Study Context and Methodology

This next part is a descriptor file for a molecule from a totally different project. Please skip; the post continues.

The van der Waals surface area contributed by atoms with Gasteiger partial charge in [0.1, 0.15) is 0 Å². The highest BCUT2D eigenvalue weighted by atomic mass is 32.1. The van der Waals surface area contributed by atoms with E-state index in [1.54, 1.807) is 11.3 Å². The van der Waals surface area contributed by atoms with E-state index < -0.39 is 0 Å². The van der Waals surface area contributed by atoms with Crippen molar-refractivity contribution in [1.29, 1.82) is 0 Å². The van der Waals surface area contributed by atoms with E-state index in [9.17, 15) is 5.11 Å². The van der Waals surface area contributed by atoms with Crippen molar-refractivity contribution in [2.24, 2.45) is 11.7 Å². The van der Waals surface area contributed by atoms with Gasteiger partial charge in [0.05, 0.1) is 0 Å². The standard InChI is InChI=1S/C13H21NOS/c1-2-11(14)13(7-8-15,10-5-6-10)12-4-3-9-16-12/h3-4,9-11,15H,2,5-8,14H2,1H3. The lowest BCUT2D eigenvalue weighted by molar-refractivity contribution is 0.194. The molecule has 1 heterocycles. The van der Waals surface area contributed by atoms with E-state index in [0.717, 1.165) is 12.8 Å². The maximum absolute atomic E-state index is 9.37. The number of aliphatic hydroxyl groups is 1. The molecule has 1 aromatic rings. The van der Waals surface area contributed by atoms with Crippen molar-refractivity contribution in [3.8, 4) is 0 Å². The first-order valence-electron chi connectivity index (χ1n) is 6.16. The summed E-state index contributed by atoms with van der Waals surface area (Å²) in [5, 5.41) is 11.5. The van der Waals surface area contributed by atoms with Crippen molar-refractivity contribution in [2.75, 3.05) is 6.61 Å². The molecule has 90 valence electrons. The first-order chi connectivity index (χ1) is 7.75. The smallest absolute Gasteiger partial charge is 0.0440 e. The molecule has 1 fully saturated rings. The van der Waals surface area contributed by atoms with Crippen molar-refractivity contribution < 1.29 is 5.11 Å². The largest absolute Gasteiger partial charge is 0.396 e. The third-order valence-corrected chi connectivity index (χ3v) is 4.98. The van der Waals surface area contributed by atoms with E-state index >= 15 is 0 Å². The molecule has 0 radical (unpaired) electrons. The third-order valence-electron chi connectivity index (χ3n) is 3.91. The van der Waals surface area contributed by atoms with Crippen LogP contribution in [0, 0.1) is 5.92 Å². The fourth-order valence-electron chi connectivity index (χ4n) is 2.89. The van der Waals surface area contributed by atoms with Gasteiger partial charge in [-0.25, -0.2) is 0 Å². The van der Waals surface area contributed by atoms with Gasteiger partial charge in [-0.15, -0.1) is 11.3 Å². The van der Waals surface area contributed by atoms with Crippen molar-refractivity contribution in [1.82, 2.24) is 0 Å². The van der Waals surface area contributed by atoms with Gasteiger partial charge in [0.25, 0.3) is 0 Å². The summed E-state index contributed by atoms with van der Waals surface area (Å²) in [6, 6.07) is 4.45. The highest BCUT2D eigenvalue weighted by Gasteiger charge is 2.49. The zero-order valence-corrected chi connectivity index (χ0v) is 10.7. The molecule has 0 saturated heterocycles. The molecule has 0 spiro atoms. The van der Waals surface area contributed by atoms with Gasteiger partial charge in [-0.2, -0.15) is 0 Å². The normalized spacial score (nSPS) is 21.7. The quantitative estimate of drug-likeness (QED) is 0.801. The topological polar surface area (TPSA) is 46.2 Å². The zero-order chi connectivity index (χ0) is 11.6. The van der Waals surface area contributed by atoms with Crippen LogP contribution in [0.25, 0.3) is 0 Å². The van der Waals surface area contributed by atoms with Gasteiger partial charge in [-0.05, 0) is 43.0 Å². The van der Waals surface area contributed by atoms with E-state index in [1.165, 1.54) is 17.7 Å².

In crop rotation, the fallow period is the period between the harvest of the main crop (sown for the purpose of harvesting) and the sowing of the next (Fig. 1.1). Depending on the harvesting and sowing dates of main crops, it can last from several days in the case of late harvest followed by sowing of a winter crop, to several months (up to 9 months) in the case of a spring crop. During this period, soil that is left “bare” (without plants), especially in the event of a long fallow period, can significantly increase the risk of leaching of nitrate into aquifers. The use of a cover crop as a nitrate-trapping “catch crop” can reduce this phenomenon of nitrate transfer in variable proportions depending on the soil and climate conditions, as well as the cropping system. The reduction lies in the range of 20–90 % compared to bare soil. This broad range of efficacy needs to be analysed on the basis of factors determining water drainage and nitrate leaching, as well as the other multiple functions of cover crops.